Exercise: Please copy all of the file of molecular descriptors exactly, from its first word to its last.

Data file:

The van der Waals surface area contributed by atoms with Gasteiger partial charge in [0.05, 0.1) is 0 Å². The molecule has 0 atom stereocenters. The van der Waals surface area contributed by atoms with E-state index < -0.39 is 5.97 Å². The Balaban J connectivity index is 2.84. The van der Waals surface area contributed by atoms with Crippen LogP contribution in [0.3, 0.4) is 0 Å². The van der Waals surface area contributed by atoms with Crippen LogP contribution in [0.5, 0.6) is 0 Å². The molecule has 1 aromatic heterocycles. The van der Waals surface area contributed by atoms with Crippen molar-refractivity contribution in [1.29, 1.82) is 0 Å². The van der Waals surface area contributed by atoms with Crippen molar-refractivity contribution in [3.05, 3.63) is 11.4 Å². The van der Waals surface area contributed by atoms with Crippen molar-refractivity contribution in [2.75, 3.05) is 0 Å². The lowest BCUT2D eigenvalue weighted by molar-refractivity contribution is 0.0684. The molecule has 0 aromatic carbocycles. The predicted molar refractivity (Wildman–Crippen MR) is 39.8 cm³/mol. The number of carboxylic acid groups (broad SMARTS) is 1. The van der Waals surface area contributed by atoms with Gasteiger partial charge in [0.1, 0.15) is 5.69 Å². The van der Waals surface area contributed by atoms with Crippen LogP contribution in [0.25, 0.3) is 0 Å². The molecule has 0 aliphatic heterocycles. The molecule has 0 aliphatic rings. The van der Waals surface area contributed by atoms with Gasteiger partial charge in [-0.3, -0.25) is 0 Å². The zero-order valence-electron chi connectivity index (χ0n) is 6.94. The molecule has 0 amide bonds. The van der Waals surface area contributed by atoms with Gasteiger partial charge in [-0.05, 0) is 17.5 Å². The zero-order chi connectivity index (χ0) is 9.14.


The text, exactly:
The van der Waals surface area contributed by atoms with Gasteiger partial charge in [0.05, 0.1) is 0 Å². The molecule has 0 atom stereocenters. The van der Waals surface area contributed by atoms with E-state index < -0.39 is 5.97 Å². The Balaban J connectivity index is 2.84. The van der Waals surface area contributed by atoms with Crippen LogP contribution in [0.3, 0.4) is 0 Å². The van der Waals surface area contributed by atoms with Crippen LogP contribution in [0.5, 0.6) is 0 Å². The molecule has 1 aromatic heterocycles. The van der Waals surface area contributed by atoms with Crippen molar-refractivity contribution in [1.29, 1.82) is 0 Å². The van der Waals surface area contributed by atoms with Crippen molar-refractivity contribution in [3.05, 3.63) is 11.4 Å². The van der Waals surface area contributed by atoms with Crippen molar-refractivity contribution in [2.75, 3.05) is 0 Å². The lowest BCUT2D eigenvalue weighted by molar-refractivity contribution is 0.0684. The molecule has 0 aromatic carbocycles. The predicted molar refractivity (Wildman–Crippen MR) is 39.8 cm³/mol. The number of carboxylic acid groups (broad SMARTS) is 1. The van der Waals surface area contributed by atoms with Gasteiger partial charge in [0.1, 0.15) is 5.69 Å². The van der Waals surface area contributed by atoms with Crippen LogP contribution in [0.25, 0.3) is 0 Å². The molecule has 0 aliphatic heterocycles. The molecule has 0 aliphatic rings. The van der Waals surface area contributed by atoms with Gasteiger partial charge in [-0.3, -0.25) is 0 Å². The zero-order valence-electron chi connectivity index (χ0n) is 6.94. The molecule has 0 amide bonds. The van der Waals surface area contributed by atoms with Gasteiger partial charge in [-0.05, 0) is 17.5 Å². The zero-order chi connectivity index (χ0) is 9.14.